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At radiation sensor in Anaheim, it's business as usual

March 18, 2011|By Amina Khan, Los Angeles Times
  • Philip Fine, atmospheric measurements manager for the South Coast Air Quality Management District, stands in front of a radiation sensor at an air quality monitoring station on the edge of an elementary school in Anaheim, CA.
Philip Fine, atmospheric measurements manager for the South Coast Air… (Amina Khan / Los Angeles…)

In the face of rising concern over the possibility of radiation from Japan’s damaged nuclear reactors reaching the West coast, air quality officials Friday visited a radiation sensor site to show the public that there is currently no such threat — and there’s not likely to be.

In Anaheim, Philip Fine, atmospheric measurements manager for the South Coast Air Quality Management District, checked his watch by a truck-sized shipping container surrounded by instruments the district uses to test the air. Behind him, a metal box slightly taller than a minifridge hummed away, perched on a wooden pallet near a blue port-o-potty.

The fenced off enclosure sits at the edge of an elementary school, and as the metal minifridge tested particles trapped from the air for signs of dangerous radiation levels, children screamed a few feet away, hurling Frisbees and kicking footballs across the grass.

This station is part of RadNet, one of the Environmental Protection Agency’s network of 100 stations across the nation that test radiation levels on a regular basis. And odd as it may seem, schools are often ideal places for these monitoring outposts, Fine said.

"We often go to schools for our air monitoring sites," Fine said. "The selfish reason is that they don’t usually charge us and we get good access," he said. "But it’s also because if there are any impacts, children are a susceptible population … We’d like to know what they’re being exposed to."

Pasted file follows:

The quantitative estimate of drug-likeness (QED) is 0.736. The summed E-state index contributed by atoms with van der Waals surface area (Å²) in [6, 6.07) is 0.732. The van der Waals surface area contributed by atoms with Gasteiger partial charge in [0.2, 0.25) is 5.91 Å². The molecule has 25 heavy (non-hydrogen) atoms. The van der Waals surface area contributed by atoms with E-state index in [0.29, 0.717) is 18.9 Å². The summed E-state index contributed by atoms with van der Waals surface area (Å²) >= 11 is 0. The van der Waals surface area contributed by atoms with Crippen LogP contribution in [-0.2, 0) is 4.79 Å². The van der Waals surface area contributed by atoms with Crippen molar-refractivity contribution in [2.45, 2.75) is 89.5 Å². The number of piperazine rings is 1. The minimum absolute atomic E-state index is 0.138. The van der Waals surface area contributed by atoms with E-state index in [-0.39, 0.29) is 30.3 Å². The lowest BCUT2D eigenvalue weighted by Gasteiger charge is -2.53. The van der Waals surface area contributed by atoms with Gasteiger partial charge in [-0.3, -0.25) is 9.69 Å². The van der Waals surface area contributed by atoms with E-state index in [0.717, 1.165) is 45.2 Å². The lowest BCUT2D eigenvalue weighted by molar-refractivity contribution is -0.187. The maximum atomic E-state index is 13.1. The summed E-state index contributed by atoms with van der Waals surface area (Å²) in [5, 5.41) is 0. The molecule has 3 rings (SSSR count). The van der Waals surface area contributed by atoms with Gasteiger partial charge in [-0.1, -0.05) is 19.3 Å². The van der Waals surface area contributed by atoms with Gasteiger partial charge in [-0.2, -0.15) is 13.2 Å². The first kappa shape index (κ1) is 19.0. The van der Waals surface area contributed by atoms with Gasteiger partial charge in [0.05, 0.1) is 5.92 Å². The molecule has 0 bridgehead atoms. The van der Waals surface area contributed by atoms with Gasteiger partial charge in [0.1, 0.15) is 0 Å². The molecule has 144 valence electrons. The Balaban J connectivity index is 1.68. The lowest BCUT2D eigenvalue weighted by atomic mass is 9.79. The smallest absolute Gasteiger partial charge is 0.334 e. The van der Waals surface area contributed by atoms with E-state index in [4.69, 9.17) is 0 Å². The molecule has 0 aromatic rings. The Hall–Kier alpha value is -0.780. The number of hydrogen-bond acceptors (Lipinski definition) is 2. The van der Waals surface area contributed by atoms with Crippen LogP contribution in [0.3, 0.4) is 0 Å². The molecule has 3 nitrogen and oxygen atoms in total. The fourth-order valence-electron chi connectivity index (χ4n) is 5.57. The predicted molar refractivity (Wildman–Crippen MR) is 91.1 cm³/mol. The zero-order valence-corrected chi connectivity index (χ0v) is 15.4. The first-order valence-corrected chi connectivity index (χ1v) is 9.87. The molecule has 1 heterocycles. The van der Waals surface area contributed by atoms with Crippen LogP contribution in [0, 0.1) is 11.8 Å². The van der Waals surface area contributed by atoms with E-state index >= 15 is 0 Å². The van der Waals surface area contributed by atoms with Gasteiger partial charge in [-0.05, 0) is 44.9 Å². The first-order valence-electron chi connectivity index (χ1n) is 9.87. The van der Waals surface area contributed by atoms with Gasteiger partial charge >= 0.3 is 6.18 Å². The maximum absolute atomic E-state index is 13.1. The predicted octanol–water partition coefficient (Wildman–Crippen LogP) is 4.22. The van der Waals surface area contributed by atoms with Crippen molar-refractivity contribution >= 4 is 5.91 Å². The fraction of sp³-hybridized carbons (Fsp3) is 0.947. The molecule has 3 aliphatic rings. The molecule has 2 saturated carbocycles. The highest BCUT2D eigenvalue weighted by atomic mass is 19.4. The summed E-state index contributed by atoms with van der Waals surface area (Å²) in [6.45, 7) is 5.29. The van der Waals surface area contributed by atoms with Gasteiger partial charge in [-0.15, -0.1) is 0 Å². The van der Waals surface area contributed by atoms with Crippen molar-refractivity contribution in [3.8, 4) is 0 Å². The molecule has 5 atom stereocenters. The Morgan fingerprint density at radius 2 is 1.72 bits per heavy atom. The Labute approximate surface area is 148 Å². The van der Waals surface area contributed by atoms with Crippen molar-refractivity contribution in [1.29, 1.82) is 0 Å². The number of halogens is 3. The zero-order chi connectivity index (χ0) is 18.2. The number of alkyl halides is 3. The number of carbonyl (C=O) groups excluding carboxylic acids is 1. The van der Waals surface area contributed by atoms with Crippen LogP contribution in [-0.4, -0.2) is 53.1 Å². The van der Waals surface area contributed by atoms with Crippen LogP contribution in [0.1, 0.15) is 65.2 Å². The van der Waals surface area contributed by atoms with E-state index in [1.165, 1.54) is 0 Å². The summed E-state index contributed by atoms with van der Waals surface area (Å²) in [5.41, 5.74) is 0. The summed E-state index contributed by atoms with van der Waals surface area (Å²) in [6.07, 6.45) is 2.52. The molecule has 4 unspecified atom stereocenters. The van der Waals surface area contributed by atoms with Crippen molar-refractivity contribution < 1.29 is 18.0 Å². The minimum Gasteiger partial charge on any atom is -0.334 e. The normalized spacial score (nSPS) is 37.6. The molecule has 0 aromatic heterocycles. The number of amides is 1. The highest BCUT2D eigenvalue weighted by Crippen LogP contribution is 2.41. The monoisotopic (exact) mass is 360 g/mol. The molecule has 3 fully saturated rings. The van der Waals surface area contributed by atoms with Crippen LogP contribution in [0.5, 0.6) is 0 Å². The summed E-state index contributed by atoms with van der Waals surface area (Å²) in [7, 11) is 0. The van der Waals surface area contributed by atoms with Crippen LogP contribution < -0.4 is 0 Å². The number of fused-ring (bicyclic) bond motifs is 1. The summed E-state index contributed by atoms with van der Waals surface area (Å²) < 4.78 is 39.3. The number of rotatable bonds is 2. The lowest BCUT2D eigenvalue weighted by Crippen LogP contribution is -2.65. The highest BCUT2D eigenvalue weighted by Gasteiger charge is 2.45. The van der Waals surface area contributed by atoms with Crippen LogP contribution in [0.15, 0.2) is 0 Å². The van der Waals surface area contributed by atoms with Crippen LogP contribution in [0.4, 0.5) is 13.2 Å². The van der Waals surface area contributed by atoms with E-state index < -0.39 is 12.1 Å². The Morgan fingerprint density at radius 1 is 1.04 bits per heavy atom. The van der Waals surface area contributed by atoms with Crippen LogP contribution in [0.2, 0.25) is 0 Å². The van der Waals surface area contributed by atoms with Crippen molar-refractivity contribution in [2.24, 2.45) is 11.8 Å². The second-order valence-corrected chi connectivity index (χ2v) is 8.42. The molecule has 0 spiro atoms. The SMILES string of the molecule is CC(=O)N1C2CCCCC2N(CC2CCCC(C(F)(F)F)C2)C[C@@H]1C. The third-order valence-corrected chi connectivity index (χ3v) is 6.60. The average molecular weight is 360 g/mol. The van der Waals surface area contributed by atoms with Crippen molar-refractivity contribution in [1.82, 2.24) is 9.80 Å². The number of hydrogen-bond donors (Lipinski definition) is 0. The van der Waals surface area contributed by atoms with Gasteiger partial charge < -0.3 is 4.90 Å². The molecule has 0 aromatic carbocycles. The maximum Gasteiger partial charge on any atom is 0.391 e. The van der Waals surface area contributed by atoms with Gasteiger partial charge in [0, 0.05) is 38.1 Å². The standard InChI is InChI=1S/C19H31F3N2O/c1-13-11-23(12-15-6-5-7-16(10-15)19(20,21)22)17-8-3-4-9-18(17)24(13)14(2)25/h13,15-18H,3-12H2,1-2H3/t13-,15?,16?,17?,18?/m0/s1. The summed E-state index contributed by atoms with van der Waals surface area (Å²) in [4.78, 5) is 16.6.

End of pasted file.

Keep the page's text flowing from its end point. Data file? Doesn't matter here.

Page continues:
Fine, wearing a suit and a serious green tie, said he doesn’t come out to this station often – the atmospheric measurements manager is responsible for a network of about 35 monitoring stations that look at carbon dioxide, particulates and other air quality measurements in several counties, and the radiation sensor sends much of its data off automatically to Environmental Protection Agency offices.

On Friday, he was here simply to explain the situation and calm fears.  "I know the public’s concerned," Fine said. "They need to be reassured."

Fine said he knew parents who had pulled their children out of school. As a father of a 6-year-old daughter, he didn’t see the point, and has tried to explain as much to his friends.

"They tend to trust me — even though I’m a government official," he quipped. "More than the public does."

Follow me on Twitter @LAT_aminakhan.

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